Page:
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Osteoporosis: More Belly Fat Can Mean Thinner Bones

By HERWriter
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Osteoporosis  related image Photo: Getty Images

Big hips are apparently better from a health perspective than a spare tire. We already knew there was an association between visceral fat (belly fat) and heart disease. Now it appears that this visceral fat can also be a contributor to osteoporosis as well.

According to a study presented to the Radiological Society of North America (RSNA) excessive belly fat can decrease bone density. Women who had more visceral fat had less bone mineral density and more bone marrow fat.

A bone mineral density test measures the amounts of calcium and other minerals in a section of bone. This test is one of several used to evaluate the risk of bone fractures and the possible presence or potential of osteoporosis.

Bone marrow fat refers to the amount of fat accumulated in the bone. Measuring bone marrow fat and bone mineral density is a predictor of weakening bones.

Testing both is more effective than either tested alone. The ratio of bone marrow fat to bone mineral density is higher in healthy people and lower in those with weakened bones.

A study from Georgetown University Hospital in Washington DC demonstrated that high bone marrow fat is a marker for bone weakening. This study was reported in the December 15, 2004 issue of Science Daily.

Visceral fat is also known as intra-abdominal fat. It is found underneath muscle tissue in the abdominal cavity. The amount of visceral fat stored there is affected by diet, exercise and heredity.

This belly fat is also associated with metabolic syndrome which encompasses cardiovascular disease, high blood sugar, high blood pressure, and low HDL (good) cholesterol. Obesity is also associated with asthma, high LDL (bad) cholesterol, joint disease and sleep apnea.

Subcutaneous fat is the tissue under your layers of skin, containing fat and blood vessels. This fat acts as a cushion against any trauma, and is a source of energy during times of activity. Subcutaneous fat as well as total fat don't seem to have a correlation to the levels of bone marrow fat or bone mineral density.

The Centers for Disease Control and Prevention (CDC) defines obesity as having a body mass index (BMI) of 30 or higher.

Add a Comment2 Comments

EmpowHER Guest

I take 2000 mg of coral calcium every day. I use 1% milk in my daily diet, in fact I'm eating cottage cheese right now with fresh strawberries. I'm almost as big in the belly as I am in the hips. Does this mean my coral calcium is a waste of my time and effort? Should I continue to take it? I don't diet but I try to eat healthy.

April 7, 2011 - 9:09am
(reply to Anonymous)

Calcium is considered effective in preventing and treating bone loss, associated with osteoporosis. You can read more about this supplement at: http://www.nlm.nih.gov/medlineplus/druginfo/natural/781.html.

Coral calcium, however, has not been proven as a better type of calcium for your body (just marketing ploys). You can read more about coral calcium at UC Berkeley Wellness Newsletter: http://www.wellnessletter.com/html/ds/dsCoralCalcium.php.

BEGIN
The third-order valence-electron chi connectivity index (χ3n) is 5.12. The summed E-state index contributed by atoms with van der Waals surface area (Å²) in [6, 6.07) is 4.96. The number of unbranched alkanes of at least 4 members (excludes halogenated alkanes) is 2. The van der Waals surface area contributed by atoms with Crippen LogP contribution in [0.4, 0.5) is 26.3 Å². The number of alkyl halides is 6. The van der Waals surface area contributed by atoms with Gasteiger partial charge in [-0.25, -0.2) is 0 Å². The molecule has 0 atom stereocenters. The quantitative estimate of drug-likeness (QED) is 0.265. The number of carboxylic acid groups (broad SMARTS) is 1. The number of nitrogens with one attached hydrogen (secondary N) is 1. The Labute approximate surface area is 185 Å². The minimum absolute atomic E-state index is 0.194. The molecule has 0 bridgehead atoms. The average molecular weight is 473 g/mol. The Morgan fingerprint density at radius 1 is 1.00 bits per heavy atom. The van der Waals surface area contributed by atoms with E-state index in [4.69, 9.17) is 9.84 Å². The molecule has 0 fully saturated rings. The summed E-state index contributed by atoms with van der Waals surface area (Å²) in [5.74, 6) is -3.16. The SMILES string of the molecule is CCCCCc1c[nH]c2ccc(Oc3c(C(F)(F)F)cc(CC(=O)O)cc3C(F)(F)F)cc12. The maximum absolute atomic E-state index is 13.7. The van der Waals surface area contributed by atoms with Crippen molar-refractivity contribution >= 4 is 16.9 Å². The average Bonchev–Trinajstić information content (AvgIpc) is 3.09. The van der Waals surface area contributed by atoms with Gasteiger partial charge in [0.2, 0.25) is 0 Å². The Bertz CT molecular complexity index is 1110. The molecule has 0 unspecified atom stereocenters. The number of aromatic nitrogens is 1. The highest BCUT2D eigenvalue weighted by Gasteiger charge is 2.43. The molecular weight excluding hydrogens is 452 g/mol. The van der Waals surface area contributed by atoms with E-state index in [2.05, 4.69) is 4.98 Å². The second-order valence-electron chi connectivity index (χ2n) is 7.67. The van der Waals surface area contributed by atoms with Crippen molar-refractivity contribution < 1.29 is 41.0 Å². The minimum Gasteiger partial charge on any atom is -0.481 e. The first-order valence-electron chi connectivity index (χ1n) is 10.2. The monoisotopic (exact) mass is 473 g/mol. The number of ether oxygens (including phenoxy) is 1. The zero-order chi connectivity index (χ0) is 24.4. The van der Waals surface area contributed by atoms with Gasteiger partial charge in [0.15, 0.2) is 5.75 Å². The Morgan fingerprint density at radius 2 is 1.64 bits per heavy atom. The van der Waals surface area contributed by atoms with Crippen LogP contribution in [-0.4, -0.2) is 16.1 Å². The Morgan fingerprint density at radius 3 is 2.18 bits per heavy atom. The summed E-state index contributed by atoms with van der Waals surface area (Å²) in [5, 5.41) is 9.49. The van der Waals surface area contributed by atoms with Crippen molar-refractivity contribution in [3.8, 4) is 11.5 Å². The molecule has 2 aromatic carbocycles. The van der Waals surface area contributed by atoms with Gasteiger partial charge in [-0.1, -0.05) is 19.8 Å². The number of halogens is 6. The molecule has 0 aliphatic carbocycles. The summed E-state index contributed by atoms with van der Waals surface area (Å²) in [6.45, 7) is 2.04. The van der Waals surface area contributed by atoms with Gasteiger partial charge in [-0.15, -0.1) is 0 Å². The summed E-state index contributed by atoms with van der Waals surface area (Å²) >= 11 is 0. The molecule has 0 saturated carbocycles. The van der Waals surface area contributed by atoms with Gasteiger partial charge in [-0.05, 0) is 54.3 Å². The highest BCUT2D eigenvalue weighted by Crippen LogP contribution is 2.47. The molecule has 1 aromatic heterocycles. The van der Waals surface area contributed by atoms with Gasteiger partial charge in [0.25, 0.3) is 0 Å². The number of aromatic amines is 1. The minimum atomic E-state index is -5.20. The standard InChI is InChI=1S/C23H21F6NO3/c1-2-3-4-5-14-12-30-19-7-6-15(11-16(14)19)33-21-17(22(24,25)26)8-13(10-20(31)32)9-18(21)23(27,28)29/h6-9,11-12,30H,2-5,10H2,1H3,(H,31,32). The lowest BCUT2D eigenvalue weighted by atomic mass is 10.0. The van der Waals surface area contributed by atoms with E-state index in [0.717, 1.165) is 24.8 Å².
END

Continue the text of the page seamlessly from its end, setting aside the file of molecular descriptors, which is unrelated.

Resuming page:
I am not sure why you are wondering if your coral calcium is a waste of effort...are you taking it to lose weight? It is not proven effective at weight loss; calcium has only been proven effective in increasing calcium levels in the body. Any other "claims" are made by marketing departments and the FDA has actually tried to crack down on some of these false advertisements related to coral calcium.

Talk with your doctor about what type of calcium you need, and how much you should be taking as a supplement (versus eating from calcium-rich foods). Eating naturally-occurring calcium found in foods, and them supplementing with calcium when needed, is always the best approach.

Also be sure you know WHY you are taking calcium, and what you can expect from your supplements. Calcium is not taken as a weight loss drug...EXCEPT for those people who are calcium-deficient...PLUS the people using calcium for weight loss are ALSO on a restricted or low-calorie diet.

Eating healthy is the first step in weight loss, but also knowing how many calories your body needs and staying within that range is the only way to lose weight. If you are eating a lot of healthy and high-calorie foods...you can still gain weight if you are also not exercising or physically active. To lose weight is a simple (but not easy) equation: expend more calories than you consume.

You are on the right track with choosing low-fat dairy instead of whole, as well as consuming lots of fruits and vegetables.

Talk with an R.D. who can calculate your caloric needs, as well as help you with a physical activity/exercise routine to help you lose weight. Exercise is also GREAT for women who are trying to prevent or treat osteoporosis (with doctor approval).

April 7, 2011 - 10:59am
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We value and respect our HERWriters' experiences, but everyone is different. Many of our writers are speaking from personal experience, and what's worked for them may not work for you. Their articles are not a substitute for medical advice, although we hope you can gain knowledge from their insight.


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